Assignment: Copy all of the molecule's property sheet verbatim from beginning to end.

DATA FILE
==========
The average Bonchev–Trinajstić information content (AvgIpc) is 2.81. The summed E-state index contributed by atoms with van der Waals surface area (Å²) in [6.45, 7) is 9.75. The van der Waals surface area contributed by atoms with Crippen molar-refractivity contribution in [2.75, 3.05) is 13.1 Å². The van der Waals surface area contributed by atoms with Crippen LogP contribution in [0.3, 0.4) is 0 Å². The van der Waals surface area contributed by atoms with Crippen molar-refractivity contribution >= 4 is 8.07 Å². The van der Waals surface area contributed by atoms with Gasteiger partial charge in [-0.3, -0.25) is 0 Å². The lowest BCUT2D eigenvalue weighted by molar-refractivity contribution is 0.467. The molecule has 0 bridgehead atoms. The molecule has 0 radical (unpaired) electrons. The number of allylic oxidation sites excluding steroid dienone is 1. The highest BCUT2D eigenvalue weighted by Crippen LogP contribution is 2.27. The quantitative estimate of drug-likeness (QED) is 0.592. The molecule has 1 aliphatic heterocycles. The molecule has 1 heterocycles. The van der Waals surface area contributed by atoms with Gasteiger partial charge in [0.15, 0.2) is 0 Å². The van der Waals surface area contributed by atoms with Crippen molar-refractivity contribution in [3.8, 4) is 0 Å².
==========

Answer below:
The average Bonchev–Trinajstić information content (AvgIpc) is 2.81. The summed E-state index contributed by atoms with van der Waals surface area (Å²) in [6.45, 7) is 9.75. The van der Waals surface area contributed by atoms with Crippen molar-refractivity contribution in [2.75, 3.05) is 13.1 Å². The van der Waals surface area contributed by atoms with Crippen LogP contribution in [0.3, 0.4) is 0 Å². The van der Waals surface area contributed by atoms with Crippen molar-refractivity contribution >= 4 is 8.07 Å². The van der Waals surface area contributed by atoms with Gasteiger partial charge in [-0.3, -0.25) is 0 Å². The lowest BCUT2D eigenvalue weighted by molar-refractivity contribution is 0.467. The molecule has 0 bridgehead atoms. The molecule has 0 radical (unpaired) electrons. The number of allylic oxidation sites excluding steroid dienone is 1. The highest BCUT2D eigenvalue weighted by Crippen LogP contribution is 2.27. The quantitative estimate of drug-likeness (QED) is 0.592. The molecule has 1 aliphatic heterocycles. The molecule has 1 heterocycles. The van der Waals surface area contributed by atoms with Gasteiger partial charge in [0.15, 0.2) is 0 Å². The van der Waals surface area contributed by atoms with Crippen molar-refractivity contribution in [3.8, 4) is 0 Å².